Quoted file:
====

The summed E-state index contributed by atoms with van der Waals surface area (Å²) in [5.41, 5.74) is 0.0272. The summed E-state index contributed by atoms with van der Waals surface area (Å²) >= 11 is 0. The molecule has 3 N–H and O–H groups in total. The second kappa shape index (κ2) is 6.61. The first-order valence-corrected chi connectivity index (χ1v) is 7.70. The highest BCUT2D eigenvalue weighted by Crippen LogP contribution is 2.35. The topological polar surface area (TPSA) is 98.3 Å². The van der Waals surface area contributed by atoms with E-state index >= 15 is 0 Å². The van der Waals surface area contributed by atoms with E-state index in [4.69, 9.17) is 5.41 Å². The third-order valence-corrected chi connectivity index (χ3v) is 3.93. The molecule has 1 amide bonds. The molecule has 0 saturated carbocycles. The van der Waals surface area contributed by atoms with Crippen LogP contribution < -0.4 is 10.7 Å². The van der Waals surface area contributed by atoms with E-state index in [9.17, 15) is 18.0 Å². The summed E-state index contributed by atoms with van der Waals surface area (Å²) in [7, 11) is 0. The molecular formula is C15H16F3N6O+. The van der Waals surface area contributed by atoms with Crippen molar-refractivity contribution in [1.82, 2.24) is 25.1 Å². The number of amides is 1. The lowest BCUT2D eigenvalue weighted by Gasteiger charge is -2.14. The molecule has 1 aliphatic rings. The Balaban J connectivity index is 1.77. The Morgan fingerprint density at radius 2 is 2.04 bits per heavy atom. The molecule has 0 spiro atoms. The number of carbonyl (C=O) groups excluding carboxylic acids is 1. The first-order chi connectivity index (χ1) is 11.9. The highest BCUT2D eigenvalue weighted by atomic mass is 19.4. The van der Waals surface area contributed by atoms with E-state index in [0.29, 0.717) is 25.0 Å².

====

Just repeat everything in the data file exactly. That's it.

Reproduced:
The summed E-state index contributed by atoms with van der Waals surface area (Å²) in [5.41, 5.74) is 0.0272. The summed E-state index contributed by atoms with van der Waals surface area (Å²) >= 11 is 0. The molecule has 3 N–H and O–H groups in total. The second kappa shape index (κ2) is 6.61. The first-order valence-corrected chi connectivity index (χ1v) is 7.70. The highest BCUT2D eigenvalue weighted by Crippen LogP contribution is 2.35. The topological polar surface area (TPSA) is 98.3 Å². The van der Waals surface area contributed by atoms with E-state index >= 15 is 0 Å². The van der Waals surface area contributed by atoms with E-state index in [4.69, 9.17) is 5.41 Å². The third-order valence-corrected chi connectivity index (χ3v) is 3.93. The molecule has 1 amide bonds. The molecule has 0 saturated carbocycles. The van der Waals surface area contributed by atoms with Crippen LogP contribution < -0.4 is 10.7 Å². The van der Waals surface area contributed by atoms with E-state index in [9.17, 15) is 18.0 Å². The summed E-state index contributed by atoms with van der Waals surface area (Å²) in [7, 11) is 0. The molecular formula is C15H16F3N6O+. The van der Waals surface area contributed by atoms with Crippen molar-refractivity contribution in [1.82, 2.24) is 25.1 Å². The number of amides is 1. The lowest BCUT2D eigenvalue weighted by Gasteiger charge is -2.14. The molecule has 1 aliphatic rings. The Balaban J connectivity index is 1.77. The Morgan fingerprint density at radius 2 is 2.04 bits per heavy atom. The molecule has 0 spiro atoms. The number of carbonyl (C=O) groups excluding carboxylic acids is 1. The first-order chi connectivity index (χ1) is 11.9. The highest BCUT2D eigenvalue weighted by atomic mass is 19.4. The van der Waals surface area contributed by atoms with E-state index in [0.29, 0.717) is 25.0 Å².